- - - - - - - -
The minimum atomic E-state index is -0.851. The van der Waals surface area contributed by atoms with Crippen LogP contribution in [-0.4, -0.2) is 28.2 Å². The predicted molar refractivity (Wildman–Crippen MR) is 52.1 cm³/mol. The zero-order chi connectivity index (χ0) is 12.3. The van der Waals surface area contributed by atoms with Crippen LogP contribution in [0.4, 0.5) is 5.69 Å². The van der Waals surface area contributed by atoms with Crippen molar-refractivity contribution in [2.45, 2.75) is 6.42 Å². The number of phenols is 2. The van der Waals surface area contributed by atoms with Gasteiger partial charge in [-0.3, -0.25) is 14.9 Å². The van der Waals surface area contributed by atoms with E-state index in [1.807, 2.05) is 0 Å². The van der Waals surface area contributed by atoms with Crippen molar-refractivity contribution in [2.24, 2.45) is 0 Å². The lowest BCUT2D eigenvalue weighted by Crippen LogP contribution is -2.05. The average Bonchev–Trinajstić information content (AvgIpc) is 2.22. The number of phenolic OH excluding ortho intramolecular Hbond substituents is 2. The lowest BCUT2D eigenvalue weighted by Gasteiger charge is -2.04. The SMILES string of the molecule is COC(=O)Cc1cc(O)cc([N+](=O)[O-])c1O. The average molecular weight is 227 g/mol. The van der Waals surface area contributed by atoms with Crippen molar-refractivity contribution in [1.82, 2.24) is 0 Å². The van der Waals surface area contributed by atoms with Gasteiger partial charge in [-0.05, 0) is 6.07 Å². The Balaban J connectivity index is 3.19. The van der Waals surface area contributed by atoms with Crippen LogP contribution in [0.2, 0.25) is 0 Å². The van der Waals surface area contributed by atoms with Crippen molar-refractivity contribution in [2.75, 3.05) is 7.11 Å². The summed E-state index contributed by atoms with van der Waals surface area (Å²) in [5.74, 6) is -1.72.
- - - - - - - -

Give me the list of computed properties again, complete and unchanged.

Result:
The minimum atomic E-state index is -0.851. The van der Waals surface area contributed by atoms with Crippen LogP contribution in [-0.4, -0.2) is 28.2 Å². The predicted molar refractivity (Wildman–Crippen MR) is 52.1 cm³/mol. The zero-order chi connectivity index (χ0) is 12.3. The van der Waals surface area contributed by atoms with Crippen LogP contribution in [0.4, 0.5) is 5.69 Å². The van der Waals surface area contributed by atoms with Crippen molar-refractivity contribution in [2.45, 2.75) is 6.42 Å². The number of phenols is 2. The van der Waals surface area contributed by atoms with Gasteiger partial charge in [-0.3, -0.25) is 14.9 Å². The van der Waals surface area contributed by atoms with E-state index in [1.807, 2.05) is 0 Å². The van der Waals surface area contributed by atoms with Crippen molar-refractivity contribution in [2.24, 2.45) is 0 Å². The lowest BCUT2D eigenvalue weighted by Crippen LogP contribution is -2.05. The average Bonchev–Trinajstić information content (AvgIpc) is 2.22. The number of phenolic OH excluding ortho intramolecular Hbond substituents is 2. The lowest BCUT2D eigenvalue weighted by Gasteiger charge is -2.04. The SMILES string of the molecule is COC(=O)Cc1cc(O)cc([N+](=O)[O-])c1O. The average molecular weight is 227 g/mol. The van der Waals surface area contributed by atoms with Crippen molar-refractivity contribution in [1.82, 2.24) is 0 Å². The van der Waals surface area contributed by atoms with Gasteiger partial charge in [-0.05, 0) is 6.07 Å². The Balaban J connectivity index is 3.19. The van der Waals surface area contributed by atoms with Crippen LogP contribution in [0.2, 0.25) is 0 Å². The van der Waals surface area contributed by atoms with Crippen molar-refractivity contribution in [2.75, 3.05) is 7.11 Å². The summed E-state index contributed by atoms with van der Waals surface area (Å²) in [5.74, 6) is -1.72.